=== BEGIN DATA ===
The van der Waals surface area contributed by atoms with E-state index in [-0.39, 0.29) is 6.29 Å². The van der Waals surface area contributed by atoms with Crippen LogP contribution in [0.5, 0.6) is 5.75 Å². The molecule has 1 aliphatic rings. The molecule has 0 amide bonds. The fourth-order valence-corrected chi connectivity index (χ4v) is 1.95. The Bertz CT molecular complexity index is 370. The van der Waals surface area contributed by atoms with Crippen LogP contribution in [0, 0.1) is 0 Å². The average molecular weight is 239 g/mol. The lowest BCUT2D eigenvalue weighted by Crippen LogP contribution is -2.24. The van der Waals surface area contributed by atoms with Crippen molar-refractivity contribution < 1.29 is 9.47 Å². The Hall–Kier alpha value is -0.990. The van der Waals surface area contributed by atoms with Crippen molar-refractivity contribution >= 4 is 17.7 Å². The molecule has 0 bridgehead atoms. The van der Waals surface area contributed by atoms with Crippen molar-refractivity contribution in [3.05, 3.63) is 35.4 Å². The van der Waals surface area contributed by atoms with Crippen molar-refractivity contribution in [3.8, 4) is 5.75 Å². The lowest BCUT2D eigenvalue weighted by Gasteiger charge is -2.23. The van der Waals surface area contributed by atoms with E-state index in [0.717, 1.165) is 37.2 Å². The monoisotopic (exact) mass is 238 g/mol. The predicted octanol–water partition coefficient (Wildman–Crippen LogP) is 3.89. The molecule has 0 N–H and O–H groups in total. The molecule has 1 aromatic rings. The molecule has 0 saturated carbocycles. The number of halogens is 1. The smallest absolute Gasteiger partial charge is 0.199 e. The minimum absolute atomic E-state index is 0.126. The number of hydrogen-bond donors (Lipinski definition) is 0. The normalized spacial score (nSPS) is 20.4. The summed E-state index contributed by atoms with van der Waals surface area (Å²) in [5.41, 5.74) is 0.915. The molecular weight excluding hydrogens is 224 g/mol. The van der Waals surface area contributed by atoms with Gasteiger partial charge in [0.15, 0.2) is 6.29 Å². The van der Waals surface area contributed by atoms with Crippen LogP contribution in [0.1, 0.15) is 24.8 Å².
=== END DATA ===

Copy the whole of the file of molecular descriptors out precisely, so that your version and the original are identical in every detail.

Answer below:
The van der Waals surface area contributed by atoms with E-state index in [-0.39, 0.29) is 6.29 Å². The van der Waals surface area contributed by atoms with Crippen LogP contribution in [0.5, 0.6) is 5.75 Å². The molecule has 1 aliphatic rings. The molecule has 0 amide bonds. The fourth-order valence-corrected chi connectivity index (χ4v) is 1.95. The Bertz CT molecular complexity index is 370. The van der Waals surface area contributed by atoms with Crippen LogP contribution in [0, 0.1) is 0 Å². The average molecular weight is 239 g/mol. The lowest BCUT2D eigenvalue weighted by Crippen LogP contribution is -2.24. The van der Waals surface area contributed by atoms with Crippen molar-refractivity contribution < 1.29 is 9.47 Å². The Hall–Kier alpha value is -0.990. The van der Waals surface area contributed by atoms with Crippen molar-refractivity contribution >= 4 is 17.7 Å². The molecule has 0 bridgehead atoms. The van der Waals surface area contributed by atoms with Crippen molar-refractivity contribution in [3.05, 3.63) is 35.4 Å². The van der Waals surface area contributed by atoms with Crippen molar-refractivity contribution in [3.8, 4) is 5.75 Å². The lowest BCUT2D eigenvalue weighted by Gasteiger charge is -2.23. The van der Waals surface area contributed by atoms with E-state index in [0.717, 1.165) is 37.2 Å². The monoisotopic (exact) mass is 238 g/mol. The predicted octanol–water partition coefficient (Wildman–Crippen LogP) is 3.89. The molecule has 0 N–H and O–H groups in total. The molecule has 1 aromatic rings. The molecule has 0 saturated carbocycles. The number of halogens is 1. The smallest absolute Gasteiger partial charge is 0.199 e. The minimum absolute atomic E-state index is 0.126. The number of hydrogen-bond donors (Lipinski definition) is 0. The normalized spacial score (nSPS) is 20.4. The summed E-state index contributed by atoms with van der Waals surface area (Å²) in [5.41, 5.74) is 0.915. The molecular weight excluding hydrogens is 224 g/mol. The van der Waals surface area contributed by atoms with Gasteiger partial charge in [0.15, 0.2) is 6.29 Å². The van der Waals surface area contributed by atoms with Crippen LogP contribution in [0.1, 0.15) is 24.8 Å².